A lot of people like to doodle ideas or sketch from real life. Often it is done with whatever old pen or pencil we find nearby. The problem is that by not using the proper tools your drawings don’t look as good as they can, and you may not be getting better. The correct tools can take any craft to a higher level of mastery. This is also true for drawing.
After I started using my drawing utensils in a more strategic manner, my final work improved instantly. Seeing such results always inspires me to draw more.
The first tip is about how to use your pencil. You have to make sure it stays as sharp as possible. This small adjustment instantly elevates your piece: you have more control over your lines, all the details look more precise, which in turn makes the drawing look better.
Many professionals use a pocket knife to sharpen their pencils; I use a regular old fashioned sharpener; some people prefer an electric sharpener. Choose what works best for you. Regardless of how you sharpen your pencil, the lead becomes not as sharp, quick. In this situation, you could use a knife to bring the sharpness back, but it’s not exactly convenient when you’re on a roll with your drawing. So my tip is to have a small piece of fine grade sandpaper next to you, and rub your lead on it whenever you want it sharpened.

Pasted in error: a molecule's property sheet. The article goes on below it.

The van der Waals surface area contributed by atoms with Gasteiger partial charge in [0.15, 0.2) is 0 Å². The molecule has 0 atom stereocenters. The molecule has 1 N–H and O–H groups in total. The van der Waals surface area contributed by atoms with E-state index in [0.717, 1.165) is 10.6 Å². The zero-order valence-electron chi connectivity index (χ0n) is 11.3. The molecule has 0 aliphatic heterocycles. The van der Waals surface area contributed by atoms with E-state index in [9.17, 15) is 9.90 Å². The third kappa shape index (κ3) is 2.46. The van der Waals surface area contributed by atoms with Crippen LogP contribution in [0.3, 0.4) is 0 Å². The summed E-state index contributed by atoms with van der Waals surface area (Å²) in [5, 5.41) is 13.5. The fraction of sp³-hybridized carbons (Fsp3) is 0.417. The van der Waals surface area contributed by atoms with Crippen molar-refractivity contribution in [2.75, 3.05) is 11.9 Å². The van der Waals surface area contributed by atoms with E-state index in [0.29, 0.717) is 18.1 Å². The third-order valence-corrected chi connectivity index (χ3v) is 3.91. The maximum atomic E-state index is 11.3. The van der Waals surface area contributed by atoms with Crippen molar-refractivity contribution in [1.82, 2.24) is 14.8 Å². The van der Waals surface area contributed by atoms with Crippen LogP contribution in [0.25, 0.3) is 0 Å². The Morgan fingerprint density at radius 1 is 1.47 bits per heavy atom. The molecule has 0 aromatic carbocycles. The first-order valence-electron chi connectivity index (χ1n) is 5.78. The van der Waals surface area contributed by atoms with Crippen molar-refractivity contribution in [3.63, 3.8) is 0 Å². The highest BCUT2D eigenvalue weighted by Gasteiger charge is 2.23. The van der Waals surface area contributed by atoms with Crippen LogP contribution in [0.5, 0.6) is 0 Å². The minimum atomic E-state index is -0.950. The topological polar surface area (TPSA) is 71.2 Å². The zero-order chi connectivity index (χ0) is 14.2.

My next advice is to use pencils of various softness. I use an HB to make the initial sketch and shade in the lighter shadows, and then I go over the areas which are supposed to be the darkest with a softer pencil, like a 2H (up to 6H). In this way you can improve your older drawings as well – just take a softer pencil and go over chosen areas. This simple technique gives your drawing much more depth.
Another useful tool I recommend using is the kneaded eraser. It is a soft eraser, which can be molded with your fingers. Tear small pieces of, to form sharp points so you can work on small details. Traditionally, the kneaded eraser is used to work on charcoal, however, it is also great for pencil drawings.
The amazing thing about this eraser is that it doesn’t erase the pencil marks completely. Rather, it removes the halftones by lifting up some of the graphite, making an area lighter. This technique is very useful in the final steps of cleaning up the drawing.
Also, if you cut your traditional eraser at an angle with a knife, it will be much easier to erase small details.
These are my simple tips to improve your drawings fast. They’ve worked wonders for me, and I am sure they can do the same for you. Try them out and let me know what you think!
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